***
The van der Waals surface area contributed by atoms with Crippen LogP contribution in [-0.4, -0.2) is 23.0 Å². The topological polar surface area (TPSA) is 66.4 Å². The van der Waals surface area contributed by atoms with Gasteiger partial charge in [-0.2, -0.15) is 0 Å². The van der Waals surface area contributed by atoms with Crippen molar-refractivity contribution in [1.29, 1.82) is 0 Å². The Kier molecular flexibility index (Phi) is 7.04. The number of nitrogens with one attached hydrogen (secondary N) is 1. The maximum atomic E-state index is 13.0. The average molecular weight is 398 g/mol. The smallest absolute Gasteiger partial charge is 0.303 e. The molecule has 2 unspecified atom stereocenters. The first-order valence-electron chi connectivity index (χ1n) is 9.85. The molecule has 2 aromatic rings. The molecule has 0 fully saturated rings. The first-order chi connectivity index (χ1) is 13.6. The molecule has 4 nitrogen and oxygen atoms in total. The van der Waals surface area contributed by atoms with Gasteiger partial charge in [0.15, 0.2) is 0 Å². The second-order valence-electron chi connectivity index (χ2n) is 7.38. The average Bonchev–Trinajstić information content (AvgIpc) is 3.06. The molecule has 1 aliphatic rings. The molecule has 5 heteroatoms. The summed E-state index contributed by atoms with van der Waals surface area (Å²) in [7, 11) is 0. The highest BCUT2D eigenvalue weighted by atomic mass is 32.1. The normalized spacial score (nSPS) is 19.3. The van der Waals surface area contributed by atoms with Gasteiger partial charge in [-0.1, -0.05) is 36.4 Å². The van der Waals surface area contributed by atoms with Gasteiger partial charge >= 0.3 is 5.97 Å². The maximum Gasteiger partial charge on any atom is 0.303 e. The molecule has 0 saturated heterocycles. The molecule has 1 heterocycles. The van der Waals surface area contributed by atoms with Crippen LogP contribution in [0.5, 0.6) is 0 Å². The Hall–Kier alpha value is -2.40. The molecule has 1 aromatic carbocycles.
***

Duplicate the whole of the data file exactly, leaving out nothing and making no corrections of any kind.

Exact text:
The van der Waals surface area contributed by atoms with Crippen LogP contribution in [-0.4, -0.2) is 23.0 Å². The topological polar surface area (TPSA) is 66.4 Å². The van der Waals surface area contributed by atoms with Gasteiger partial charge in [-0.2, -0.15) is 0 Å². The van der Waals surface area contributed by atoms with Crippen molar-refractivity contribution in [1.29, 1.82) is 0 Å². The Kier molecular flexibility index (Phi) is 7.04. The number of nitrogens with one attached hydrogen (secondary N) is 1. The maximum atomic E-state index is 13.0. The average molecular weight is 398 g/mol. The smallest absolute Gasteiger partial charge is 0.303 e. The molecule has 2 unspecified atom stereocenters. The first-order valence-electron chi connectivity index (χ1n) is 9.85. The molecule has 2 aromatic rings. The molecule has 0 fully saturated rings. The first-order chi connectivity index (χ1) is 13.6. The molecule has 4 nitrogen and oxygen atoms in total. The van der Waals surface area contributed by atoms with Gasteiger partial charge in [0.15, 0.2) is 0 Å². The second-order valence-electron chi connectivity index (χ2n) is 7.38. The average Bonchev–Trinajstić information content (AvgIpc) is 3.06. The molecule has 1 aliphatic rings. The molecule has 5 heteroatoms. The summed E-state index contributed by atoms with van der Waals surface area (Å²) in [7, 11) is 0. The highest BCUT2D eigenvalue weighted by atomic mass is 32.1. The normalized spacial score (nSPS) is 19.3. The van der Waals surface area contributed by atoms with Gasteiger partial charge in [-0.1, -0.05) is 36.4 Å². The van der Waals surface area contributed by atoms with Gasteiger partial charge >= 0.3 is 5.97 Å². The maximum Gasteiger partial charge on any atom is 0.303 e. The molecule has 0 saturated heterocycles. The molecule has 1 heterocycles. The van der Waals surface area contributed by atoms with Crippen LogP contribution in [0.5, 0.6) is 0 Å². The Hall–Kier alpha value is -2.40. The molecule has 1 aromatic carbocycles.